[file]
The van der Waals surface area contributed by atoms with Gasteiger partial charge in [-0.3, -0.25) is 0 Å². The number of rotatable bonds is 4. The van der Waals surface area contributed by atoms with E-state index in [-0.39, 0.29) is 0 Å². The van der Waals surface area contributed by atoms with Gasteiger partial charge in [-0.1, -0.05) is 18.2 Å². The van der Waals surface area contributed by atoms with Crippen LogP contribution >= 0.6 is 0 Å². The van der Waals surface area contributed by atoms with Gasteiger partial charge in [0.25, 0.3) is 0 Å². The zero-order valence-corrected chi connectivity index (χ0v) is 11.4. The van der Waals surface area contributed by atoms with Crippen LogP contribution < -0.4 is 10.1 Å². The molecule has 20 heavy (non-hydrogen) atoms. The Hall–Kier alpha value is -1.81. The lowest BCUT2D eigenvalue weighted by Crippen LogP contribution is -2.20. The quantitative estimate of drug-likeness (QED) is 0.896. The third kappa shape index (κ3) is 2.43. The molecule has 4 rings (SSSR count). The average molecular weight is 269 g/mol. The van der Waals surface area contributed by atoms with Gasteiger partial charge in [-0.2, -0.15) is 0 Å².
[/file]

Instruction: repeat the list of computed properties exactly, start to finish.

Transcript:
The van der Waals surface area contributed by atoms with Gasteiger partial charge in [-0.3, -0.25) is 0 Å². The number of rotatable bonds is 4. The van der Waals surface area contributed by atoms with E-state index in [-0.39, 0.29) is 0 Å². The van der Waals surface area contributed by atoms with Gasteiger partial charge in [-0.1, -0.05) is 18.2 Å². The van der Waals surface area contributed by atoms with Crippen LogP contribution >= 0.6 is 0 Å². The van der Waals surface area contributed by atoms with Gasteiger partial charge in [0.25, 0.3) is 0 Å². The zero-order valence-corrected chi connectivity index (χ0v) is 11.4. The van der Waals surface area contributed by atoms with Crippen LogP contribution < -0.4 is 10.1 Å². The molecule has 20 heavy (non-hydrogen) atoms. The Hall–Kier alpha value is -1.81. The lowest BCUT2D eigenvalue weighted by Crippen LogP contribution is -2.20. The quantitative estimate of drug-likeness (QED) is 0.896. The third kappa shape index (κ3) is 2.43. The molecule has 4 rings (SSSR count). The average molecular weight is 269 g/mol. The van der Waals surface area contributed by atoms with Gasteiger partial charge in [-0.2, -0.15) is 0 Å².